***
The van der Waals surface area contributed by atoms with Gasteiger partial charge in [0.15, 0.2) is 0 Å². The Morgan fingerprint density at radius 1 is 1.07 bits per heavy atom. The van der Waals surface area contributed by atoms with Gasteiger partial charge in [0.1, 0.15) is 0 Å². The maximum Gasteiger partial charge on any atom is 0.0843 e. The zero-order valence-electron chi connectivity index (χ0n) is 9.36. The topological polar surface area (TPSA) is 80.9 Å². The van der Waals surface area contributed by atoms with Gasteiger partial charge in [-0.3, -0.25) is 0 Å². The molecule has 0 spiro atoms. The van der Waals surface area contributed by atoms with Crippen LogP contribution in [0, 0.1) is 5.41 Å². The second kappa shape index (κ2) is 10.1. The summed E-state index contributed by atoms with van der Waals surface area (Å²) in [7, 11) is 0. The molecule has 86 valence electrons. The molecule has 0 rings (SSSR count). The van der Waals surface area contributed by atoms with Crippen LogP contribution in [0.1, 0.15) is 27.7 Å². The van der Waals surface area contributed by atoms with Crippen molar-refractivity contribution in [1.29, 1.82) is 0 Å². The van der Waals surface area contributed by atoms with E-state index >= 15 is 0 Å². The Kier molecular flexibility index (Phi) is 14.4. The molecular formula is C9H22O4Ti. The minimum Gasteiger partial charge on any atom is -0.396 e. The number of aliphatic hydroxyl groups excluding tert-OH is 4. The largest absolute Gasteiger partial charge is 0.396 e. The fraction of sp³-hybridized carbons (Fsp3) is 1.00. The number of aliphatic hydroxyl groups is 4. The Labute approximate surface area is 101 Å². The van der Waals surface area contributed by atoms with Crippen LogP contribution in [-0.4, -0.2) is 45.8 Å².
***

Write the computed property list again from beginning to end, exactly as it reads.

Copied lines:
The van der Waals surface area contributed by atoms with Gasteiger partial charge in [0.15, 0.2) is 0 Å². The Morgan fingerprint density at radius 1 is 1.07 bits per heavy atom. The van der Waals surface area contributed by atoms with Gasteiger partial charge in [0.1, 0.15) is 0 Å². The maximum Gasteiger partial charge on any atom is 0.0843 e. The zero-order valence-electron chi connectivity index (χ0n) is 9.36. The topological polar surface area (TPSA) is 80.9 Å². The van der Waals surface area contributed by atoms with Gasteiger partial charge in [-0.3, -0.25) is 0 Å². The molecule has 0 spiro atoms. The van der Waals surface area contributed by atoms with Crippen LogP contribution in [0, 0.1) is 5.41 Å². The second kappa shape index (κ2) is 10.1. The summed E-state index contributed by atoms with van der Waals surface area (Å²) in [7, 11) is 0. The molecule has 86 valence electrons. The molecule has 0 rings (SSSR count). The van der Waals surface area contributed by atoms with Crippen LogP contribution in [0.1, 0.15) is 27.7 Å². The van der Waals surface area contributed by atoms with Crippen molar-refractivity contribution in [1.29, 1.82) is 0 Å². The van der Waals surface area contributed by atoms with E-state index >= 15 is 0 Å². The Kier molecular flexibility index (Phi) is 14.4. The molecular formula is C9H22O4Ti. The minimum Gasteiger partial charge on any atom is -0.396 e. The number of aliphatic hydroxyl groups excluding tert-OH is 4. The largest absolute Gasteiger partial charge is 0.396 e. The fraction of sp³-hybridized carbons (Fsp3) is 1.00. The number of aliphatic hydroxyl groups is 4. The Labute approximate surface area is 101 Å². The van der Waals surface area contributed by atoms with Crippen LogP contribution in [-0.4, -0.2) is 45.8 Å².